Carol Ann Duffy was born in Glasgow, Scotland in December of 1955. Her family was Roman Catholic and lived in a poorer region of the city of Glasgow called, Gorbals. It was in this area that her father, Frank, worked as an electrician and lived alongside her mother, Mary Black. Duffy was the first of five children, all of whom, aside from the writer, were boys.
In 1961, when Duffy was still young, the family moved to Stafford, England. She began her education the following year at Saint Austin’s RC Primary School. Duffy was there until 1967 when she moved to Joseph’s Convent School. It was at St. Joseph’s that her passion for literature first fully emerged. She had always been a passionate reader and writer, but with the encouragement of important instructors, she came to the conclusion that she wanted to become a writer. Her first poems were written when she was only eleven years old.
Duffy went on to Stafford Girl’s High School in 1970, where she stayed for four years. It was around this same time period that she first began to publish her adolescent work in poetry magazines. It was through the connections that she made in her later convent schools that allowed her to get a number of her poems published in Outpost. She would soon meet Adrian Henri who was one of the “Liverpool poets,” a group working in the 1906s in Liverpool, England. They were from the same scene that produced The Beatles. Duffy and Henri lived together until 1982.
In 1974, Duffy began a degree in philosophy at the University of Liverpool. She graduated in 1977 with honours. It was only six years later that she won the National Poetry Competition for Whoever She Was, as well as the Greenwich Poetry Competition for ‘Words of Absolution.’ The following year saw her begin work as a poetry critic for The Guardian. She only worked there for a year, before moving on to Ambit, where she was the editor.
The late 80s and early 90s saw Duffy continue to win awards for her poetry, these included the Scottish Arts Council Book Award for her collection, Standing Female Nude, published in 1985, and the Somerset Maugham Award for her 1987 collection, Selling Manhattan. These were followed by the Dylan Thomas Prize in 1989, and the Lannan Award in 1995. This year also saw the birth of her daughter, Ella. Throughout the 80s she had a number of plays performed at the Liverpool Play House as well as a theatre in London. These include, Take My Husband, and Cavern of Dreams.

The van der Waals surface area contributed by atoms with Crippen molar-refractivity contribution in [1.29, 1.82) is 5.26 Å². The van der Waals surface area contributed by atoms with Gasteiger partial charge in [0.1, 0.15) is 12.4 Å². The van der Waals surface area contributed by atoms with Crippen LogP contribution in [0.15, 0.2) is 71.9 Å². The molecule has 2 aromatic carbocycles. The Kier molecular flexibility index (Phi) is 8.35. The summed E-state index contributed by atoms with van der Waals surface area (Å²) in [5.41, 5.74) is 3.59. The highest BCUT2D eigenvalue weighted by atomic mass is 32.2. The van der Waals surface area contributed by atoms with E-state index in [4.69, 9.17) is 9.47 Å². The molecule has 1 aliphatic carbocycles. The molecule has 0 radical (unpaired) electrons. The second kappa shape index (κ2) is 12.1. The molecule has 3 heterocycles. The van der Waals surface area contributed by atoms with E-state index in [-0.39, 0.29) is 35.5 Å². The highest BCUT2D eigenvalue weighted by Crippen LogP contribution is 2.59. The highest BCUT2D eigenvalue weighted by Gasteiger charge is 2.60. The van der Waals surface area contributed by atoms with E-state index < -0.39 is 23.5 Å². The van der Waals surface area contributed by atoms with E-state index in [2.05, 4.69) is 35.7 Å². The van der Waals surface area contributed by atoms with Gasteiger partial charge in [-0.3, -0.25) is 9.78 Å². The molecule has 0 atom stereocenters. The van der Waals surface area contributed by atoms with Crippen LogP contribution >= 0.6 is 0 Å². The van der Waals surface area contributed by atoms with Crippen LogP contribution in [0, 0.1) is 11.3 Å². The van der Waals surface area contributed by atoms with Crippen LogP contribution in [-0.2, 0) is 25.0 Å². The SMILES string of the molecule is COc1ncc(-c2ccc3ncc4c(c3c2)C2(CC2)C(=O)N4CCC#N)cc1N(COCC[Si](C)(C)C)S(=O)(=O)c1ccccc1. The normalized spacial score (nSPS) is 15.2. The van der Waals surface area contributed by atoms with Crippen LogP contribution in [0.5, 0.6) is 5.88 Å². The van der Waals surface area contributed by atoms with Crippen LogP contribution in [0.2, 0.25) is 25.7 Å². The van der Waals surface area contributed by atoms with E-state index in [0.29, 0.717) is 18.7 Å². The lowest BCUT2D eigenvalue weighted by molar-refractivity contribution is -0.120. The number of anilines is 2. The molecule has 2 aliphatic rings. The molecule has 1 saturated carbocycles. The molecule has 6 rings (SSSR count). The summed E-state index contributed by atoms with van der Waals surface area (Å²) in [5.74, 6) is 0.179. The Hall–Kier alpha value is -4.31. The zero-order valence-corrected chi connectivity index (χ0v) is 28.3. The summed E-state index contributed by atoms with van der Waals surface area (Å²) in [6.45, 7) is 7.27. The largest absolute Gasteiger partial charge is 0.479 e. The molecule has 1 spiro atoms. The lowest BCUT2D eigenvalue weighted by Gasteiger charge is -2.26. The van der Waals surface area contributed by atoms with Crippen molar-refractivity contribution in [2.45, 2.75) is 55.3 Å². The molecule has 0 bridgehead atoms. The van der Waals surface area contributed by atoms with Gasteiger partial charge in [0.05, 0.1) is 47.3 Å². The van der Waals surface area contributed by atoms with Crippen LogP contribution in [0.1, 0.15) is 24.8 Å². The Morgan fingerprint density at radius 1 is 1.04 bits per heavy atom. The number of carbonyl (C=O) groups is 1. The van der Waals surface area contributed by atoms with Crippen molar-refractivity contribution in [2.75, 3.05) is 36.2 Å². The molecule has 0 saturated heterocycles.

She continued to published throughout the late 20th century. She released a variety of collections and was included in, and edited, a number of anthologies. She also published Grimm Tales and More Grimm Tales, a collection of plays for children, as well as The Oldest Girl in the World, a book of children’s poetry. The poet wrote, and continues to write, picture books for children.
In 1999, the media released a rumour that Duffy had been considered for, and lost out on a chance to be named poet laureate. It was said this was due to the fact that the Prime Minister of the day, Tony Blair, feared her sexuality preferences would upset the general public. She would later be renominated, and accept the position in 2009. She is the first female Scottish poet to be in the role since the the tradition began 400 years ago. The sole reason, she states, that she accepted the nomination.
In 2005, she won the prestigious T S Eliot Prize for her collection, Rapture, which is considered on of her most important volumes. It is said to detail the long term relationship the poet held with Scottish poet, Jackie Kay, which ended in 2004. The same year she was awarded an Honorary Doctorate from Heriot-Watt University. More recently, she was named as an Honorary Fellow of the British Academy.
Carol Ann Duffy currently lives in Manchester, England and is the Creative Director of the Write School at Manchester Metropolitan University. She still holds the position of poet laureate of the United Kingdom. She intends to step down from the role in May 2019.
Duffy is considered on of the most significant contemporary British writers. Her work is enjoyed by a vast audience and appreciated by critics and the general public alike. She is recognized for her straightforward, unrelenting approach to gender issues and masterful use of the dramatic monologue, a type of poem which is written as a speech and reveals details about the speaking character.